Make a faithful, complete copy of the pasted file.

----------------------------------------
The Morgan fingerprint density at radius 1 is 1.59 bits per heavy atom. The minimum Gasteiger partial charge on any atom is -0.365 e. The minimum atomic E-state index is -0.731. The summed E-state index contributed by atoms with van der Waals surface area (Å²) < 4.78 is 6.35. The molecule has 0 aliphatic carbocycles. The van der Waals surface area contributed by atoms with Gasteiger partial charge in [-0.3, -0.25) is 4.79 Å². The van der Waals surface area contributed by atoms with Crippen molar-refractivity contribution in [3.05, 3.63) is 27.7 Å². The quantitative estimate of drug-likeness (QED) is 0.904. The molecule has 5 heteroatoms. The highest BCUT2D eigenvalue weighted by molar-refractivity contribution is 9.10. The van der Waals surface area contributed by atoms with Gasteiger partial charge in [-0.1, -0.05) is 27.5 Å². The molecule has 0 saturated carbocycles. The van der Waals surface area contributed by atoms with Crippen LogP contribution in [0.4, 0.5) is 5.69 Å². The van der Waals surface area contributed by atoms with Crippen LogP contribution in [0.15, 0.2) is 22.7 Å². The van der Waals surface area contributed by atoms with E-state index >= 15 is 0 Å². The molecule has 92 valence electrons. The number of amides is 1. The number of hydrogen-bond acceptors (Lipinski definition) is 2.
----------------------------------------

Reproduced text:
The Morgan fingerprint density at radius 1 is 1.59 bits per heavy atom. The minimum Gasteiger partial charge on any atom is -0.365 e. The minimum atomic E-state index is -0.731. The summed E-state index contributed by atoms with van der Waals surface area (Å²) < 4.78 is 6.35. The molecule has 0 aliphatic carbocycles. The van der Waals surface area contributed by atoms with Gasteiger partial charge in [-0.3, -0.25) is 4.79 Å². The van der Waals surface area contributed by atoms with Crippen molar-refractivity contribution in [3.05, 3.63) is 27.7 Å². The quantitative estimate of drug-likeness (QED) is 0.904. The molecule has 5 heteroatoms. The highest BCUT2D eigenvalue weighted by molar-refractivity contribution is 9.10. The van der Waals surface area contributed by atoms with Gasteiger partial charge in [-0.1, -0.05) is 27.5 Å². The molecule has 0 saturated carbocycles. The van der Waals surface area contributed by atoms with Crippen LogP contribution in [0.4, 0.5) is 5.69 Å². The van der Waals surface area contributed by atoms with Crippen LogP contribution in [0.15, 0.2) is 22.7 Å². The van der Waals surface area contributed by atoms with E-state index >= 15 is 0 Å². The molecule has 92 valence electrons. The number of amides is 1. The number of hydrogen-bond acceptors (Lipinski definition) is 2.